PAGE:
Facebook announced today that is is making some changes to its News Feed algorithm to combat clickbait. Primarily, the social network will be looking at how much time people spend reading away from Facebook.
“If they click through to a link and then come straight back to Facebook, it suggests that they didn’t find something that they wanted. With this update we will start taking into account whether people tend to spend time away from Facebook after clicking a link, or whether they tend to come straight back to News Feed when we rank stories with links in them.”
Focusing on attention and time is nothing new for Facebook. On its last earnings call, Facebook specifically spoke about the size of their market opportunity in terms of the available time and attention they were able to accrue. On a more practical note, Facebook has been factoring how much time people spend away from Facebook after clicking on an ad into its pricing algorithm for some time now. In some ways, the news today is simply a wider application of that action.
Second, the decision to enable greater previewing of links, effectively giving the visitor more information to decide whether the content is interesting to them, potentially confirms a theory that Chartbeat’s data science team has held. On average, traffic from Facebook spends about 60% more time reading than traffic from Twitter. While there are likely a number of factors in this, the more sophisticated previewing in Facebook is a clear differentiator that we think affects this.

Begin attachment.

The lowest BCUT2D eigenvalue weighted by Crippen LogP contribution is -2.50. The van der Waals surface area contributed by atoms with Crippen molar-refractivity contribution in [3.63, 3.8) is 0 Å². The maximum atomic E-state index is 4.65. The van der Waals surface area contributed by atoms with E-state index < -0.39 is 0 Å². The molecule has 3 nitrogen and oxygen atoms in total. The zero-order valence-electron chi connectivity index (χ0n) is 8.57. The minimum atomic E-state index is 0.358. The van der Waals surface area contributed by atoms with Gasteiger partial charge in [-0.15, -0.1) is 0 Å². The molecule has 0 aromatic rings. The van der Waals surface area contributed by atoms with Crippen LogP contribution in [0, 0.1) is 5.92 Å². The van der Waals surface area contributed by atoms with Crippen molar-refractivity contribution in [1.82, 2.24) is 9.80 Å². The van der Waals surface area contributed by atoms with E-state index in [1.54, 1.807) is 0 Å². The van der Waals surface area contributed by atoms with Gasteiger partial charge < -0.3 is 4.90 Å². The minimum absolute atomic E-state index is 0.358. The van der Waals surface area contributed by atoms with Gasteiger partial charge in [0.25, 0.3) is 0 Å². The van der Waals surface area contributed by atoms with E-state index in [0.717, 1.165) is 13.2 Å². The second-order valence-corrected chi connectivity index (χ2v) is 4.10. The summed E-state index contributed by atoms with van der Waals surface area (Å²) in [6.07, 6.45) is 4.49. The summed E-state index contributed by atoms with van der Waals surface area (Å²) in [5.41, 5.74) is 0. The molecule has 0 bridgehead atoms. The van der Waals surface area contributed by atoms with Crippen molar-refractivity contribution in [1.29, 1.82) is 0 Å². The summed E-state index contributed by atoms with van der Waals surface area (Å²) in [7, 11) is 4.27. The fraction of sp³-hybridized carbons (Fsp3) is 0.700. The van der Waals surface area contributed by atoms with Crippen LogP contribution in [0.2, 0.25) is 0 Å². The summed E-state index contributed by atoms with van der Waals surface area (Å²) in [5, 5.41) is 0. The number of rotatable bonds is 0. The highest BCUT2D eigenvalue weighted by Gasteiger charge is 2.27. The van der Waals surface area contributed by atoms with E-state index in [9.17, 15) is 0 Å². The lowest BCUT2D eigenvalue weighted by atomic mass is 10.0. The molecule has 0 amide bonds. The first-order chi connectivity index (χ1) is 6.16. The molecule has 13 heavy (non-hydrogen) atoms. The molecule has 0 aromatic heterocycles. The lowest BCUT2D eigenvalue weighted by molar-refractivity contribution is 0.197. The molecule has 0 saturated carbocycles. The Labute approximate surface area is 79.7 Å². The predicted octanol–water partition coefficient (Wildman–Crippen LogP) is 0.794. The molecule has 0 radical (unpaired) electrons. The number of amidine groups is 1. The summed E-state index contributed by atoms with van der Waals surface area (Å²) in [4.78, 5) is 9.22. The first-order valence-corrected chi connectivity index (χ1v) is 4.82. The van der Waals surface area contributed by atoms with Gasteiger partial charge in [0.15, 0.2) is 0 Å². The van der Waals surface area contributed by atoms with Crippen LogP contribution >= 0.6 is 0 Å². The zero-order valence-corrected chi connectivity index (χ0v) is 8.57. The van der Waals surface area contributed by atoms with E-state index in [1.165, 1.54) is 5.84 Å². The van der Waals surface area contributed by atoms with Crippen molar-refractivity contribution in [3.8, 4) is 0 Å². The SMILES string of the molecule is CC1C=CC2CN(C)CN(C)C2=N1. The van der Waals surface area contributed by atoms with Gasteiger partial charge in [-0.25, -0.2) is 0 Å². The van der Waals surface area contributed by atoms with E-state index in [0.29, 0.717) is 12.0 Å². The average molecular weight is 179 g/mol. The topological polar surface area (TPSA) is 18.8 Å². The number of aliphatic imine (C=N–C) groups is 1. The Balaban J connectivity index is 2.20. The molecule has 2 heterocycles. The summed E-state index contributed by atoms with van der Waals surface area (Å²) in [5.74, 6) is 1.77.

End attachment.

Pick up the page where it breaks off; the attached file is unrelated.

Take together these two actions confirm that Facebook is taking its users’ experience incredibly seriously and are leaning more and more on the fundamental concepts of the Attention Web to do so. That’s good news for quality publishers everywhere.
But what does this mean for great short-form content? The one potential challenge to this was raised by Matt Galligan of the excellent news service Circa:
It’s utterly logical to be concerned that content designed for brevity would suffer under this algorithm. However, I think this underestimates the comparative wealth of attention that even content designed to be brief gets. The depressing truth of the Internet is that short-form content hangs out on the same end of the distribution curve of the Internet as long form when it comes to attention.
As I’ve mentioned elsewhere, the majority of pageviews on the internet get fewer than 15 seconds of engagement. Facebook is looking for those incidences when people come ‘straight back’ to the feed, suggesting that the threshold they’ve set for clickbait may be rather low. If your content matches the intent of your headline (ie. you’re selling what you’re promising), then you’re highly likely to beat Facebook’s threshold even with short form.
Bottom line: Focus on creating quality content, match it with an accurate headline, and you’ll be fine.